Friday March 23, 2012
I did not know about the season of Lent until I was an adult. At home, my family was only nominally religious. We did not read the Bible, say grace at meals, pray before bedtime, or attend church together. If Lent was mentioned in the austere Baptist church that I attended regularly by myself, I didn’t notice. It wasn’t until I went away to college and was exposed to other Christian traditions that I learned that there was a rich history in Christianity of seasons, rituals and practices. Some of the Lenten practices that include Ash Wednesday, fasting and other spiritual disciplines have been rich experiences for me.
As a young adult I also became interested in gardening, and began a life-long habit of planting a vegetable plot every spring. Perhaps because I came to both gardening and Lent as practices at the same time, I find the metaphor of the grain having to die before it can produce much fruit a meaningful way to understand the mystery of Easter. For this day in Lent, I commend to you the hymn “Now the Green Blade Riseth”:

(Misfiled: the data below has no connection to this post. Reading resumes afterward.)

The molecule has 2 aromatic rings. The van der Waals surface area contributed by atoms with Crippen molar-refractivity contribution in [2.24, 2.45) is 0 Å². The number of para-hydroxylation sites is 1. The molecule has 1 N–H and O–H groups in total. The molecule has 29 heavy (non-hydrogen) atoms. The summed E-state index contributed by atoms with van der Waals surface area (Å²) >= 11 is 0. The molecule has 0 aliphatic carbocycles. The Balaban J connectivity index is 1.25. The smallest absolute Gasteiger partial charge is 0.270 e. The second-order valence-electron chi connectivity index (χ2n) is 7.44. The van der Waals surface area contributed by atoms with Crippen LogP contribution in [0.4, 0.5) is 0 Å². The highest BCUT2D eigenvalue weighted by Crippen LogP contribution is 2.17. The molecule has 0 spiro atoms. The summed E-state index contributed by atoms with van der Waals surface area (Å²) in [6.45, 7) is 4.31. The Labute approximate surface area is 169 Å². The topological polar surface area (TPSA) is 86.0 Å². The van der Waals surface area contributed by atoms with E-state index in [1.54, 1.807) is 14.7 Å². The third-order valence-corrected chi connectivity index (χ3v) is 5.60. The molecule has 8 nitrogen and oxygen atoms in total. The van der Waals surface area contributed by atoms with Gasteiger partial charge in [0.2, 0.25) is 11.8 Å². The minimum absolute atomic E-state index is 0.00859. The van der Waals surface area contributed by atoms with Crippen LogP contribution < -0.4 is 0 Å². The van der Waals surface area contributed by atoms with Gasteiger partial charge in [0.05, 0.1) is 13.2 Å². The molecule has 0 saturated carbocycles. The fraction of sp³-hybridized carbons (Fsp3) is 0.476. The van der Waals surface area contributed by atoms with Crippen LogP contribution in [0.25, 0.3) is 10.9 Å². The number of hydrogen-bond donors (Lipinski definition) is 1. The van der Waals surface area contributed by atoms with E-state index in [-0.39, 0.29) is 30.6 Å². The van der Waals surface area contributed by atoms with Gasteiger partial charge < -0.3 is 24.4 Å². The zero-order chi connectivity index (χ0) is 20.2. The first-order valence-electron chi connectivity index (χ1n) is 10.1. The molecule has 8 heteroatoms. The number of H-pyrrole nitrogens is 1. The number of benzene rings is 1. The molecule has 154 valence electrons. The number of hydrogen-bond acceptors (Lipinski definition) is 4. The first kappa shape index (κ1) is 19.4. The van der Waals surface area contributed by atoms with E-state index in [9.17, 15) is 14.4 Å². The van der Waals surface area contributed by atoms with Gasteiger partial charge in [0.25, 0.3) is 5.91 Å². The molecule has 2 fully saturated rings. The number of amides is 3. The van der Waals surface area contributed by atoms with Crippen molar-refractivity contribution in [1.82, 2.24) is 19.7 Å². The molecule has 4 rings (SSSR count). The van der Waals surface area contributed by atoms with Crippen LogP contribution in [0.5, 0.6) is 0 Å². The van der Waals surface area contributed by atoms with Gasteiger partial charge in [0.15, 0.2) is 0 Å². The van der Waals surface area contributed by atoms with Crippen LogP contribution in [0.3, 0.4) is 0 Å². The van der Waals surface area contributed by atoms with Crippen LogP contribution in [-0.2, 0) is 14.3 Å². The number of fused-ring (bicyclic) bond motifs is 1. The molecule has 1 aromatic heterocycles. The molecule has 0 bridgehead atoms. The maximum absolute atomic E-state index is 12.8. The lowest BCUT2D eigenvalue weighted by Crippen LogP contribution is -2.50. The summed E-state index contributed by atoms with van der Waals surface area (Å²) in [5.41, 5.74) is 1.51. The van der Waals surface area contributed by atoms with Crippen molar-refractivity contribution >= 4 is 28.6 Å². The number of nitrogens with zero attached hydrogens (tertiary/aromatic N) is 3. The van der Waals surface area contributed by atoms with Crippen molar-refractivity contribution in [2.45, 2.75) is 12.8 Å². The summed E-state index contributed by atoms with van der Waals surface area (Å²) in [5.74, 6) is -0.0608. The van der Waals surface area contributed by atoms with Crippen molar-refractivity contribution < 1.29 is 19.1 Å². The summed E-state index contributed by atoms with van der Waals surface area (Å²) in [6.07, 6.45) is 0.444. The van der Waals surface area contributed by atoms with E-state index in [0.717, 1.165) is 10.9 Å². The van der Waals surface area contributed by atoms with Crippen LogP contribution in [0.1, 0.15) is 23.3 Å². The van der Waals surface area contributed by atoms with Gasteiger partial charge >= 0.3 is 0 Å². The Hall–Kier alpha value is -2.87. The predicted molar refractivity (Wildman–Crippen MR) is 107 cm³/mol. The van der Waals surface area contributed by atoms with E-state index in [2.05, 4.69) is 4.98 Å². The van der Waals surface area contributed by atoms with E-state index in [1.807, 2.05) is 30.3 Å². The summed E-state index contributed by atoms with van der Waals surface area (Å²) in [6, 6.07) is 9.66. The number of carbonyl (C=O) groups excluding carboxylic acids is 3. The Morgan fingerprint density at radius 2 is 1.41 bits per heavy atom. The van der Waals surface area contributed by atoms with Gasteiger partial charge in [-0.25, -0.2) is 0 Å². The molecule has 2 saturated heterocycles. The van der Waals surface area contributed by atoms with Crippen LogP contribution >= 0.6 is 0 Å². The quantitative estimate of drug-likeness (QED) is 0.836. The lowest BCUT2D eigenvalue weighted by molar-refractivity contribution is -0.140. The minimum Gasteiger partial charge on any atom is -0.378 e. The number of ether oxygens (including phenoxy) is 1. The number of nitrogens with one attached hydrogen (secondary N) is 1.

Now the green blade riseth from the buried grain,
Wheat that in the dark earth many days has lain;
Love lives again, that with the dead has been:
Love is come again, like wheat that springeth green.
It’s Hymn 311 in our hymnal, and I’ll probably be humming it today.
-Submitted by Pat Hitchcock
How is seeing a grain of wheat fall into the earth and die a metaphor for seeing Jesus? How has loving your life taken you further from it? How has “hating” your life in this world brought you closer to eternal life?